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Vol. 96. Núm. 3.
Páginas 385-386 (01 Maio 2021)
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Vol. 96. Núm. 3.
Páginas 385-386 (01 Maio 2021)
Case Letter
Open Access
Crusted scabies mimicking psoriasis in a patient with type 1 diabetes mellitus
Yuanyuan Wanga, Yeqiang Liub, Fu-Quan Longa,
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Corresponding author.
a Department of Sexually Transmitted Disease, Shanghai Skin Disease Hospital, Tongji University School of Medicine, Shanghai, China
b Department of Pathology, Shanghai Skin Disease Hospital, Tongji University School of Medicine, Shanghai, China
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Dear Editor,

Crusted or Norwegian scabies is an uncommon but highly contagious form of scabies, which is caused by the mite Sarcoptes scabiei var. homini, and mainly occurs in immunocompromised populations or people with poor sanitary conditions.1 Diagnosis can still be challenging, since the crusted lesions can imitate many kinds of skin conditions, such as psoriasis. We herein report a case of a diabetic patient with crusted scabies mimicking psoriasis vulgaris which had been misdiagnosed for 2-years.

A 62-year-old man who complained of scaled plaques on the glans and buttocks for 2-years was referred to our clinic. Two years ago, the patient noticed some red papules on his glans and buttocks with an itching sensation, and the lesions gradually fused as plaques with white scales. He had been multiply diagnosed with psoriasis vulgaris and prescribed topical steroid treatment such as triamcinolone for a long time without significant improvement. The patient has a medical history of type 1 diabetes mellitus for more than 15-years but has never been well controlled.

Physical examination revealed erythematous plaques covered with thick white scales on the glans and gluteal region (Fig. 1), and small amount of scattered erythematous papules around the trunk and genitalia. Blood work-up showed a significantly elevated level of fasting blood glucose at 18.4 mmoL/L. The serological test of Treponema pallidum particle agglutination and HIV were both negative. A biopsy from his glans lesions revealed numerous mites and eggs transects in the stratum corneum (Fig. 2). A diagnosis of crusted scabies was confirmed. After treatment with crotamiton 10% cream once a week for two weeks, the lesions started to diminish. At his fourth week's follow-up, the skin lesions disappeared (Fig. 3).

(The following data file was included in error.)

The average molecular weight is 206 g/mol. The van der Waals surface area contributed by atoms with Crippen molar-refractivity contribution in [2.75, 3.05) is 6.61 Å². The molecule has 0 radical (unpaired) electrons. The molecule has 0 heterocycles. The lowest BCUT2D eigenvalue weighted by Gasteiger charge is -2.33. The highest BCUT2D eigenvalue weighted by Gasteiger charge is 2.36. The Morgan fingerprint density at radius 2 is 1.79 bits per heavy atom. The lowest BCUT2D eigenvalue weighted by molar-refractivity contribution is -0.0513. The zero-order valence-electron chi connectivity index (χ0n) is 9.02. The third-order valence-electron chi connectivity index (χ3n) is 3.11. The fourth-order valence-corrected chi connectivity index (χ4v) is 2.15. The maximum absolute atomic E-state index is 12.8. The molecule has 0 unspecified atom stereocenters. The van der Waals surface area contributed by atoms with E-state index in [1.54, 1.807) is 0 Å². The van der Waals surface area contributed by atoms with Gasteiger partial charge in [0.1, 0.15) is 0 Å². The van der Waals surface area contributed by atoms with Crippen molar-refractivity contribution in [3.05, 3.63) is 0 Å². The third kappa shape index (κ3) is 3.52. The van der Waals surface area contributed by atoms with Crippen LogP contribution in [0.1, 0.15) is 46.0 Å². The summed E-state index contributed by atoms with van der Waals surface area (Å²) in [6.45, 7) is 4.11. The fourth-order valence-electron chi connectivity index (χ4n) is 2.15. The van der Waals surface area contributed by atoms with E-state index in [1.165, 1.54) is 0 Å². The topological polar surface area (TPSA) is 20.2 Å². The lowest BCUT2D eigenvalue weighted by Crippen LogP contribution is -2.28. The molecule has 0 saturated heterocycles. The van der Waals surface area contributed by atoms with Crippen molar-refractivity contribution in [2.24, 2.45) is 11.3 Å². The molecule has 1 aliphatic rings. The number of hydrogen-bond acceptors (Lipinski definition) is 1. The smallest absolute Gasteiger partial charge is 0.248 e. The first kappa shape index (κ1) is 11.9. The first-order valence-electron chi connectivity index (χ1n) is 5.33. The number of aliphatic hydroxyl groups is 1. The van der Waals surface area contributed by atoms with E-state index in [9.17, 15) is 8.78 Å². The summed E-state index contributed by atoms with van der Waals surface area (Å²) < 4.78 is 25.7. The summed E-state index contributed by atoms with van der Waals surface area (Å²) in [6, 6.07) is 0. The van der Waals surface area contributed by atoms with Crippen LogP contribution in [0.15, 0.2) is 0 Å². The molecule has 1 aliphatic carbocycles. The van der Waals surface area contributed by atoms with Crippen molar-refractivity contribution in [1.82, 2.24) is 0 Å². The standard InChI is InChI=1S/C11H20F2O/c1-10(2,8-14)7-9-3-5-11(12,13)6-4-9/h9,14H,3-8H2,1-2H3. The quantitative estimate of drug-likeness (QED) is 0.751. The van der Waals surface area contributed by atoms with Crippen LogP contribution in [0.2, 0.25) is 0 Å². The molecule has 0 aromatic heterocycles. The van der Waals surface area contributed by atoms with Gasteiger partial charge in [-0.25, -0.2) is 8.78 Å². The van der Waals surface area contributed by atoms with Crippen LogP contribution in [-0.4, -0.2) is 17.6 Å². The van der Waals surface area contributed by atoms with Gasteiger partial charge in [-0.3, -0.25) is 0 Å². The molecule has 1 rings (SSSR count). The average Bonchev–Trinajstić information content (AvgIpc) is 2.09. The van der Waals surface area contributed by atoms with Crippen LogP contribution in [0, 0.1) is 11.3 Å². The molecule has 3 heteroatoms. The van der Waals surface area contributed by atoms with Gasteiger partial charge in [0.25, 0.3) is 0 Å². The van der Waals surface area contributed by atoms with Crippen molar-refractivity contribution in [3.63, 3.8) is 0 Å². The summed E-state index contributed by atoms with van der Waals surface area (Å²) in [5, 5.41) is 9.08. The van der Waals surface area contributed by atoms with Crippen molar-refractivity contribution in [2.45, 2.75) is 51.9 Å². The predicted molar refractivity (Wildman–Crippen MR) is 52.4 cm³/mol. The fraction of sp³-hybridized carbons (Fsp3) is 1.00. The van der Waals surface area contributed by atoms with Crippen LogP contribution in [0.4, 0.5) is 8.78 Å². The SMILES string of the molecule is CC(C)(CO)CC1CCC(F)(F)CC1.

Figure 1.

Erythematous plaques covered with thick white scales on the glans and gluteal region.

Figure 2.

Skin biopsy from glans showed hyperkeratosis, acanthosis of stratum malpighii. Stratum corneum revealed multiple subcorneal burrows containing Sarcoptes scabiei larvae and eggs. Dermis had inflammatory cell infiltration rich in eosinophils and lymphocytes (Hematoxylin & eosin stain, original magnification, ×20).

Figure 3.

At the fourth week’s follow-up, the skin lesions almost disappeared.


Previous studies have shown that several pre-existing conditions may predispose these crusted scabies, such as AIDS, T-cell lymphoma, Down syndrome and immunosuppression in transplant recipients.1,2 In such conditions, the host’s immune system is overwhelmed and inadequate to defend against the parasitic mites, resulting in its subsequent, unrestrained growth. Diabetes mellitus was also one common comorbidity in patients with scabies. Some studies had revealed that elderly diabetics exhibited marginally higher risks of scabies, especially in the patients with type 1 diabetes mellitus.3

Crusted scabies is characterized by massive colonization of mites in the epidermis, which lead to keratinocytic hyperplasia, crusted or superimposed eruptions. Psoriasis is one of the important differential diagnosis. Interestingly, it was reported that patients with scabies have a higher risk of subsequent psoriasis.4 It is hard to interpret this association, but the common immunopathology involving the T-helper 17 cell-mediated inflammatory pathway may contribute to it.4 Based on this fact, physicians may consider implementing assessments of psoriatic symptoms in patients with scabies.

Inappropriate treatment can lead to the worsening of lesions. Using topical corticosteroids can decrease pro-inflammatory cytokines and phagocyte activity, which can thus alter the natural course of scabies, which lead to reduced immune responses and an itching sensation and then promote a crusted scabies appearance.5 In our patient, the duration of misdiagnosis lasted for 2-years, mainly due to the immunosuppressive effects of repeated topical corticosteroids in addition to diabetes mellitus.

Financial support

None declared.

Authors’ contributions

Yuanyuan Wang: Approval of the final version of the manuscript; elaboration and writing of the manuscript; effective participation in research orientation; critical review of the literature.

Yeqiang Liu: Approval of the final version of the manuscript; effective participation in research orientation; intellectual participation in pathology research of the case; critical review of the manuscript.

Fu-Quan Long: Fu-Quan Long: Approval of the final version of the manuscript; conception and planning of the study; critical review of the literature and manuscript; elaboration and writing of the manuscript, and in charge of the whole manuscript.

Conflicts of interest

None declared.

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How to cite this article: Wang Y, Liu Y, Long FQ. Crusted scabies mimicking psoriasis in a patient with type 1 diabetes mellitus. An Bras Dermatol. 2021;96:385–6.

Study conducted at the Shanghai Skin Disease Hospital, Shanghai, China.

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